The Orang Utan, which literally means Man of the Forest, can only be found in Malaysia and Indonesia. Belonging to the primate family, Orang Utans are classified as either of pongo pygmaeus or pongo abelli species.

Physically, orang utans and humans look almost the same. This is not surprising since there is only a 3% difference in the DNA between the two! However, based on studies, an adult orang utan is seven times stronger than an adult human. They also learn and memorize better than human beings. Having a life span of between 35 and 40 years, orang utans live in a group of around 10 to 20, spending most of their time in treetops.

With 97% of DNA similarities with human beings, orang utan have a mental note of trees, seasons and timing. They are also aware of edible, inedible or poisonous and beneficial plants in the wild. Basically they feed on local fruits, shoots, barks, small insects and bird eggs, among others.

Based on studies, there are only about 7,000 orang utans left in the wild. They are classified as an endangered species by the International Union for Conservation of Nature (IUCN), the world’s oldest and largest global environmental organisation. The main cause of the endangerment is the destruction of forests where logging and forest fires occur without limitation and monitoring. Fragmentation of forests into plantations and other agricultural use also contributes to this decline. Apart from that, the smuggling of orang utans to turn into pets and other uses affect their numbers in the wild.

Built on an approximately 35 acres of natural tropical rainforest, the Orang Utan Island (OUI) was officially open to the public in early 2000. Founded by Tan Sri Datuk Mustapha Kamal, the Executive Chairman of a renowned property developer MK Land, the Orang Utan Island Foundation is a haven for this endangered species where they are treated well and taken care of. Home to currently 18 orang utans, Orang Utan Island provides the best facilities for these creatures.

There is the Infant Care Unit (ICU) set up on the island to make sure that each orang utan infant gets the best treatment and grow up to be healthy adults before being released back into the wild. Besides, there is also a resource centre for students and researchers to do their research on orang utan. A theatre is also available for visitors to hold seminars or discussions. An outdoor educational centre is available, giving option to visitors who want to hold seminars or programmes outdoor. On that same island, visitors could also spend time at the Herbal Garden where common Malaysian herbal plants are cultivated to educate visitors on local herbals.

Pursuant to the success of OUI, in February 2008, the Bukit Merah Orang Utan Island Foundation was incorporated. The foundation upholds the practice of ex-situ conservation of orang utans and sustainable development through the establishment of this island. Prevention and removal of threats were effectively measured to make sure that the orang utans are well taken care of. Besides that, this foundation helps to develop and foster cooperation and meaningful constructive engagement with relevant parties like the state governments and federal authorities, including NGOs, with regards to the ex-situ conservation of orang utans.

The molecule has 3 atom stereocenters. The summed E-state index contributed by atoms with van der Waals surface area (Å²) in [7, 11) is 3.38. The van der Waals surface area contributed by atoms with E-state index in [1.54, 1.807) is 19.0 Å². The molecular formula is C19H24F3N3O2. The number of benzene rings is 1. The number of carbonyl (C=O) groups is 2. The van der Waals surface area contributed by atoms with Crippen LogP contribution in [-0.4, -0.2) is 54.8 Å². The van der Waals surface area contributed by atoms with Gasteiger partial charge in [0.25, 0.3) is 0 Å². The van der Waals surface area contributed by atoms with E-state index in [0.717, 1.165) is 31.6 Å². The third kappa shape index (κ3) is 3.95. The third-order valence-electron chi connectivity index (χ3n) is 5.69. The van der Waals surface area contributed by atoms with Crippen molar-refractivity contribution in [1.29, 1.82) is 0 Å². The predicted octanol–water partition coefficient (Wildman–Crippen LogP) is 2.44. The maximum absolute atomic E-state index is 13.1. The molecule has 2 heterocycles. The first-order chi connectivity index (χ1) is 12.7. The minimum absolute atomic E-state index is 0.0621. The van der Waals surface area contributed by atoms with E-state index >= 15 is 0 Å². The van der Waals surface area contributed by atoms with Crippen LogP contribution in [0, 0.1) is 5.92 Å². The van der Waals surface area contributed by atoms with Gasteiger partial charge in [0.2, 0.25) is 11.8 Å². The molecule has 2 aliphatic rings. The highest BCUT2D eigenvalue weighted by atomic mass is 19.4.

The Orang Utan Island Foundation is a platform where educators and researchers cross paths to discuss issues relating to orang utans. Being the training ground for orang utan conservationists, it provides space for education, development, research, practical training and attachment. It also helps to maintain the orang utan genetic pool, helping the species to recover from extinction.

Orang Utan Island Foundation tries to make the environment as natural as possible to the orang utans’ natural habitat. There are seven stages in the rehabilitation programme that the orang utans have to undergo before being released back into the wild:

  1. Infant Care Unit (ICU) – To provide veterinary care and husbandry fir the infant orang utans, which are monitored 24 hours daily and provided with a carefully formulated nutritional diet plan to ensure their well being.
  2. The Enrichment Development Unit – The infant orang utan is placed in a suitable space where they are exposed to natural surrounding and taught basic skills such as climbing, swinging, nest building and water sourcing.
  3. The Introductory Controlled Release Unit – Orang utans get visual contact with the environment and the other orang utans. However, contact with human remains limited.
  4. Exhibit Controlled Release – At this stage, juvenile orang utans will have zero contact with humans and will be placed in a large area for enrichment. The juvenile orang utans at this stage tend show development and start to develop wild behaviours.
  5. Exhibit Release – Juvenile orang utans will be released into the main exhibit where they will share the space with other social groups.
  6. Training Wild Release (BJ Island) – At this stage, orang utans are released on an island of approximately 14 acres within the Bukit Merah Laketown Resort. On the island, the orang utan will have minimum human contact and studies will be conducted with regard to the ecological and sociological behaviours of the orang utan in the wild.
  7. Wild Release (Place of Origin) – After consultation with the government and related organisations, orang utans will be released into their place of birth or suitable area.

All travellers should visit the Bukit Merah Orang Utan Island Foundation, located in Bukit Merah Laketown Resort, Perak, for a truly educational and memorable experience. It costs RM20 per adult and RM17 per child to enter.


Bukit Merah Orang Utan Island Foundation
(Yayasan Pulau Orang Utan Bukit Merah)

Jalan Bukit Merah
34400 Semanggol, Perak
T: +605-890 8888
F: +605-890 8000


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